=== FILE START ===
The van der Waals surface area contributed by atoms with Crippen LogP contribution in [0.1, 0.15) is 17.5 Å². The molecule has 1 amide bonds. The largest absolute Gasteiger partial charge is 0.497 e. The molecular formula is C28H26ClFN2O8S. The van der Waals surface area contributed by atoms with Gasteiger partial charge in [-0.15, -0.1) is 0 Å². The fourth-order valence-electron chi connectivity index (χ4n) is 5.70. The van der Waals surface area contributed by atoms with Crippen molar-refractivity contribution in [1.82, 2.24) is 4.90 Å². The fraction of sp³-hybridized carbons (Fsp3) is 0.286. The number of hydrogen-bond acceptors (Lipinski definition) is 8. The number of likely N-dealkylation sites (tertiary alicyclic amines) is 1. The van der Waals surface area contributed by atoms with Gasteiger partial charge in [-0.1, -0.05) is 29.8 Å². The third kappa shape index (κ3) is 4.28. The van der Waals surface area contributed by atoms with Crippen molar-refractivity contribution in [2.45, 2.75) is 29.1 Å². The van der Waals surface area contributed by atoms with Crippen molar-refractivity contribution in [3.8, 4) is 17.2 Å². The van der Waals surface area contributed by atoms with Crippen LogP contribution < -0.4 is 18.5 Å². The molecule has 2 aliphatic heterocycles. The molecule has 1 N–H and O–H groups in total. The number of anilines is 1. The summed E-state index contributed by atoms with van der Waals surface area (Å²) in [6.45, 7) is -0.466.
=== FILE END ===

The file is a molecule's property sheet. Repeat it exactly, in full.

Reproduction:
The van der Waals surface area contributed by atoms with Crippen LogP contribution in [0.1, 0.15) is 17.5 Å². The molecule has 1 amide bonds. The largest absolute Gasteiger partial charge is 0.497 e. The molecular formula is C28H26ClFN2O8S. The van der Waals surface area contributed by atoms with Gasteiger partial charge in [-0.15, -0.1) is 0 Å². The fourth-order valence-electron chi connectivity index (χ4n) is 5.70. The van der Waals surface area contributed by atoms with Crippen molar-refractivity contribution in [1.82, 2.24) is 4.90 Å². The fraction of sp³-hybridized carbons (Fsp3) is 0.286. The number of hydrogen-bond acceptors (Lipinski definition) is 8. The number of likely N-dealkylation sites (tertiary alicyclic amines) is 1. The van der Waals surface area contributed by atoms with Gasteiger partial charge in [-0.1, -0.05) is 29.8 Å². The third kappa shape index (κ3) is 4.28. The van der Waals surface area contributed by atoms with Crippen molar-refractivity contribution in [2.45, 2.75) is 29.1 Å². The van der Waals surface area contributed by atoms with Crippen molar-refractivity contribution in [3.8, 4) is 17.2 Å². The van der Waals surface area contributed by atoms with Crippen LogP contribution < -0.4 is 18.5 Å². The molecule has 2 aliphatic heterocycles. The molecule has 1 N–H and O–H groups in total. The number of anilines is 1. The summed E-state index contributed by atoms with van der Waals surface area (Å²) in [6.45, 7) is -0.466.